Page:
The loan relationship rules in a nutshell
Most forms of corporate debt held by companies are dealt with under the loan relationship rules. Primarily, the loan relationship regime governs the tax treatment of income and expenses from transactions that arise from the lending of money. However, it can also apply more broadly to other types of money debt that do not involve the lending of money (such as interest on trading debts).
This overview gives brief details of the operation of the loan relationship regime.
What is a loan relationship?
A loan relationship arises where a company:
- stands in the position of debtor or creditor in relation to a ‘money debt’, and
- that debt arises from a transaction for the lending of money
The loan relationships rules extend to cases where, although there has been no lending of money, an instrument has been issued representing the rights of the creditor in respect of a money debt (ie a security is issued). An example would be loan notes.
What is a money debt?
A money debt is a debt that may be settled by the payment of money or transferring the rights to settlement of another money debt or the issue or transfer of any share in any company.
As long as it is possible for the debt to be settled in money, then it is a money debt. This is true even if that possibility only existed for a short time or where the lender will also accept another form of repayment.
There are also certain transactions which are deemed to be loan relationships and therefore brought within the scope of the rules. The most common of these measures in a day-to-day commercial context are the rules in governing relevant non-lending relationships. These are money debts which while they do not arise from the lending of money frequently give rise to amounts such as interest or foreign exchange movements. Common examples include trading debts or outstanding rent and management expenses.
How is a loan relationship profit or loss calculated?
The amounts that are to be brought into account as loan relationship credits and debits for any accounting period are, as a general rule, the amounts that are recognised in determining a company’s profit or loss under generally accepted accounting practice (either UK or international accounting standards).
There are, however, a number of circumstances where the tax rules depart from this basis and where specific statutory rules override the accounting treatment. For example, special rules are triggered where the debtor and creditor parties to a loan relationship are connected in some way (see below).
The tax treatment of loan relationships differs slightly depending on whether the loan relationship is for trading or non-trading purposes. If the loan was for trade purposes, any associated income and expenses are included in the calculation of trading profits. A loan will have a trade purpose if the funds are used to generate income which is taxed as trading profits (for example, it was used to purchase stock).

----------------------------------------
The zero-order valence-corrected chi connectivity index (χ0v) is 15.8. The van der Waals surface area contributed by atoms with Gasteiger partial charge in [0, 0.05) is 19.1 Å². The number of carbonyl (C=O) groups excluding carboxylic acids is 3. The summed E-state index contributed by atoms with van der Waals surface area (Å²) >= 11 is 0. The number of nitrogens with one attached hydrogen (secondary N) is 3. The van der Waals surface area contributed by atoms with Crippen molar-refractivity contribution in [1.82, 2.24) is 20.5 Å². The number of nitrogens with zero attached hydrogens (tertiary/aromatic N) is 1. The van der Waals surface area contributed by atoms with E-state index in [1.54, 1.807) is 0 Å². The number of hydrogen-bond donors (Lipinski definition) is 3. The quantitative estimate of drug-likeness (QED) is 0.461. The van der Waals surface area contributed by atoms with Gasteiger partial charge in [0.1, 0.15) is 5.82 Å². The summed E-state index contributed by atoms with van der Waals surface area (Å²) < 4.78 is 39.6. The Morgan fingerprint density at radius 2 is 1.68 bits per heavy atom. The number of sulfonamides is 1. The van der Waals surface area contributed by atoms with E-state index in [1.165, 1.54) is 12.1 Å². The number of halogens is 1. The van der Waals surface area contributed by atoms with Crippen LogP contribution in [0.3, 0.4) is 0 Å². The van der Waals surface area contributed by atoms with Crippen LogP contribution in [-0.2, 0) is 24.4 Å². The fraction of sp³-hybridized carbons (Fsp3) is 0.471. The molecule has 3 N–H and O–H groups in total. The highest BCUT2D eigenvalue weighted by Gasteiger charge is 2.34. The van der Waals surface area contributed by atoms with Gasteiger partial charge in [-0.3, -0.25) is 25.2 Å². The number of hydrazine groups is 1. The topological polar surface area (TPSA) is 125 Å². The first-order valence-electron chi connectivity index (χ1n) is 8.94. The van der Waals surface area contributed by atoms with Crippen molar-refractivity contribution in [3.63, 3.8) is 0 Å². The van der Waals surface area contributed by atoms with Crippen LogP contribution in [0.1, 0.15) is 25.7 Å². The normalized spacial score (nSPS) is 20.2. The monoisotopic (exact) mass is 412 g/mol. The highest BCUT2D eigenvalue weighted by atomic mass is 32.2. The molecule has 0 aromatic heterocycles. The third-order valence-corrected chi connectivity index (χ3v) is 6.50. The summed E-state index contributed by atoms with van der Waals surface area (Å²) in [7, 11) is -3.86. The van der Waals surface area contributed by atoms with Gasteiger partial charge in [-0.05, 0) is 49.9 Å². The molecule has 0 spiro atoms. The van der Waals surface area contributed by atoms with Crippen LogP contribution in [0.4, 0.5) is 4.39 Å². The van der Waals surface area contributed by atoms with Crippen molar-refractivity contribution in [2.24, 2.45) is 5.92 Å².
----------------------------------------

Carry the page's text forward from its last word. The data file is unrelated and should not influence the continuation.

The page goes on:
However, if the loan relationship arose for non-trade purposes, the income and expenses on these non-trade loans are pooled together and included as a non-trade loan relationship profit or deficit for the period.
Are there special rules for loan relationships between connected companies?
There are specific rules that apply where debtor and creditor companies in relation to the loan are connected. The main consequence of being connected is that relief is denied for any debits in respect of impairment losses and releases. Similarly, any credits from the release are treated as non-taxable. In effect, the release is tax neutral for connected parties.
What does connected mean for loan relationship purposes?
Connection for these purposes means that one company controls another or both are under the control of a third person. It should be noted that if the parties are connected at any time in an accounting period, they are held to be connected for the whole of that period.
Control for these purposes requires the power of a person to secure that the affairs of a company are conducted in accordance with their wishes and is normally indicated where one party hold at least 51% of the ordinary share capital of the other.
Are there loan relationship anti-avoidance rules?
Relief is restricted where a loan is entered into for what is referred to as an ‘unallowable purpose’. Essentially, this rule is triggered when a company's underlying rationale for entering into (or, as the case may be, remaining a party to) a financing transaction includes a non-commercial or non-business justification.
Two particular types are specifically prevented from being a business or commercial purpose of a company. Broadly, these are where the loan relates to company activities which are not within the charge to corporation tax, or where one of the purposes of the loan is tax avoidance.
Other forms of anti-avoidance can apply to loan relationships including where the transaction is not at arm’s length or where it involves imported losses or disguised interest.